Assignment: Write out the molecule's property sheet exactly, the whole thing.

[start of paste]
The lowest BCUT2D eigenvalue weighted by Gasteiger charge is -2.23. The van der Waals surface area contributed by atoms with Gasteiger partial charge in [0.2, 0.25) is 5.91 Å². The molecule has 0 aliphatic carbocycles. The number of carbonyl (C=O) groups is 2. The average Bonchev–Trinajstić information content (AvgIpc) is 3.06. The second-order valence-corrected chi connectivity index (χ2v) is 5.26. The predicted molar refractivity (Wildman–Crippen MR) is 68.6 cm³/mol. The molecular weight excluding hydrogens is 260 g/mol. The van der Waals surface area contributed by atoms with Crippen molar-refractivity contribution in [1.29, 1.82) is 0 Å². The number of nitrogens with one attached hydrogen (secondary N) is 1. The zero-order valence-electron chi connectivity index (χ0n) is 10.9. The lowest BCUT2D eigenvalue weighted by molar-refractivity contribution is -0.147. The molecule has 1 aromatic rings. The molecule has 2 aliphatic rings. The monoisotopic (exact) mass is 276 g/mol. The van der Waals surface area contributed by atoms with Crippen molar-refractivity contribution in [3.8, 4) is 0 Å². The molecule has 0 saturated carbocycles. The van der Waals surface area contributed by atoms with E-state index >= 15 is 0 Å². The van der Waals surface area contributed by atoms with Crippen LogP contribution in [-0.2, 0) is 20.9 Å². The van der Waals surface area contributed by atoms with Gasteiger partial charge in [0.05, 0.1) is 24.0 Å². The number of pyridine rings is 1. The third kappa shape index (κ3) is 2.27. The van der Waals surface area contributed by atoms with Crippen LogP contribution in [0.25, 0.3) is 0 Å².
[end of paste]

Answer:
The lowest BCUT2D eigenvalue weighted by Gasteiger charge is -2.23. The van der Waals surface area contributed by atoms with Gasteiger partial charge in [0.2, 0.25) is 5.91 Å². The molecule has 0 aliphatic carbocycles. The number of carbonyl (C=O) groups is 2. The average Bonchev–Trinajstić information content (AvgIpc) is 3.06. The second-order valence-corrected chi connectivity index (χ2v) is 5.26. The predicted molar refractivity (Wildman–Crippen MR) is 68.6 cm³/mol. The molecular weight excluding hydrogens is 260 g/mol. The van der Waals surface area contributed by atoms with Crippen molar-refractivity contribution in [1.29, 1.82) is 0 Å². The number of nitrogens with one attached hydrogen (secondary N) is 1. The zero-order valence-electron chi connectivity index (χ0n) is 10.9. The lowest BCUT2D eigenvalue weighted by molar-refractivity contribution is -0.147. The molecule has 1 aromatic rings. The molecule has 2 aliphatic rings. The monoisotopic (exact) mass is 276 g/mol. The van der Waals surface area contributed by atoms with Crippen molar-refractivity contribution in [3.8, 4) is 0 Å². The molecule has 0 saturated carbocycles. The van der Waals surface area contributed by atoms with E-state index >= 15 is 0 Å². The van der Waals surface area contributed by atoms with Crippen LogP contribution in [-0.2, 0) is 20.9 Å². The van der Waals surface area contributed by atoms with Gasteiger partial charge in [0.05, 0.1) is 24.0 Å². The number of pyridine rings is 1. The third kappa shape index (κ3) is 2.27. The van der Waals surface area contributed by atoms with Crippen LogP contribution in [0.25, 0.3) is 0 Å².